(CNSNews.com) - Maryland's "ballistics imaging" system isn't working and ought to be scrapped, says a report from the Maryland State Police.
A Maryland law that took effect in 2000 requires gun makers to test-fire all new handguns sold in the state so that each gun's "ballistic fingerprint" may be entered into a state database. Each fired shell casing has unique markings that police -- theoretically -- can use to identify guns that were used in crimes.
But as gun control opponents have long noted, the unique markings that gun barrels leave on shell casings can be easily altered, either deliberately or through wear on the gun. Second Amendment supporters say "ballistics imaging" systems amount to gun registration.
The Citizens Committee for the Right to Keep and Bear Arms (CCRKBA) is congratulating Republican Gov. Robert Ehrlich's administration for releasing the findings of the Maryland State Police Forensic Sciences Division.
The report recommends that "this program be suspended, a repeal of the collection of cartridge cases from current law be enacted, and the Laboratory Technicians associated with the program be transferred to the DNA database unit."
CCRKBA says Maryland has spent $2.5 million over the past four years -- with nothing to show for it. "Guns found to be used in the commission of crime...are not the ones being entered into" the system, the state police report noted.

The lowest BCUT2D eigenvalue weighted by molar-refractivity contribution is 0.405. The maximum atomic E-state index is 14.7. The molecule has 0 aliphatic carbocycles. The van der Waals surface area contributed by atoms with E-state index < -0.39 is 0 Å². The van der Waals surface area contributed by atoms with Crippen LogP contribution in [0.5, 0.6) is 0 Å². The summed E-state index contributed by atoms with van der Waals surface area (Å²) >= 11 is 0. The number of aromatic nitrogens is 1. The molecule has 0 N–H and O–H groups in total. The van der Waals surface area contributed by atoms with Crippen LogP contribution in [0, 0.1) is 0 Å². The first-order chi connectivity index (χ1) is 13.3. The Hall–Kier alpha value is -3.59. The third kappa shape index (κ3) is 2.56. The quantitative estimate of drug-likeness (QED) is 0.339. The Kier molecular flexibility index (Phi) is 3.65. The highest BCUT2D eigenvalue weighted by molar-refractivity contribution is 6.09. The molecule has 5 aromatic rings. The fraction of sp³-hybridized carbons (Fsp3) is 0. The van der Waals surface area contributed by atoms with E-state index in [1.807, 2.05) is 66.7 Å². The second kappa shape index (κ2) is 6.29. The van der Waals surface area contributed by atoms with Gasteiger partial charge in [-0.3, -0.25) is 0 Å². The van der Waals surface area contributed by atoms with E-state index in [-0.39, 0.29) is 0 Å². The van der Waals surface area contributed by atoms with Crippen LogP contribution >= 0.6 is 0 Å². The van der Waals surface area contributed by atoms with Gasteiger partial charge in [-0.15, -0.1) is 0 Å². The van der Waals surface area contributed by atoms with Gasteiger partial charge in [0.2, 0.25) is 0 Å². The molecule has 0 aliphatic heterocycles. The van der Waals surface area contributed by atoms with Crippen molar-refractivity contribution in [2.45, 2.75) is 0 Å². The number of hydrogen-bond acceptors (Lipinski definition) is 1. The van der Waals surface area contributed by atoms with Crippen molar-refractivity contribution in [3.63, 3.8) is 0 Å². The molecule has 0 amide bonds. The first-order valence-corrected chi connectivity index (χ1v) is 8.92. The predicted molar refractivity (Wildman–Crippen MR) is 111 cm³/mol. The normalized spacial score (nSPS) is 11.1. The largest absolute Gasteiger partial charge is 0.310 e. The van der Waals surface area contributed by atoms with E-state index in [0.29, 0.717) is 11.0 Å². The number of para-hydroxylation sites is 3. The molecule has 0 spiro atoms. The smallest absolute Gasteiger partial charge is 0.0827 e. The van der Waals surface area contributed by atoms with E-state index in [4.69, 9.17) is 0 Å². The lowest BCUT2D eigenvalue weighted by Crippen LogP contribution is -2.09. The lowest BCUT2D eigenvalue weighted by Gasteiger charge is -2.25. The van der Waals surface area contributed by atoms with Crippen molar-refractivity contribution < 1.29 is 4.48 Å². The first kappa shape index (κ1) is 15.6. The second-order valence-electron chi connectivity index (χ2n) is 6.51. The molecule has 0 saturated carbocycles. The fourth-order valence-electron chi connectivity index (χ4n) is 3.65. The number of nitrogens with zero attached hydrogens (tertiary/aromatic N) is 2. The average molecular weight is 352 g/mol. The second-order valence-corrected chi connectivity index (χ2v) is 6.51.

"By admission of the Maryland State Police, ballistics imaging doesn't work, and it appears to be a waste of money," said CCRKBA Chairman Alan Gottlieb in a press release.
"The Citizen's Committee and other gun rights groups have been saying all along that ballistics imaging was a fraud as a crime-prevention tool, and now it's also being proven as an ineffective crime-solving tool."
Gottlieb said taxpayers in every state need to know about the Maryland report so they can resist the "gun control zealots" who are pushing similar "ballistics imaging" programs in other state legislatures.
New York has a ballistics imaging program, which also should be scrapped, CCRKBA said, a move that would save taxpayers about $4-million a year.
"Taxpayers expect to have their money wisely spent on genuine anti-crime measures, not on some boondoggle that amounts to gun registration by another name," Gottlieb concluded.
See Earlier Story:
Maryland's Ballistic Fingerprinting System Proves Cumbersome (21 Jan. 2004)
Police Challenge Gun Control Advocates on Ballistics Imaging (29 Oct. 2002)
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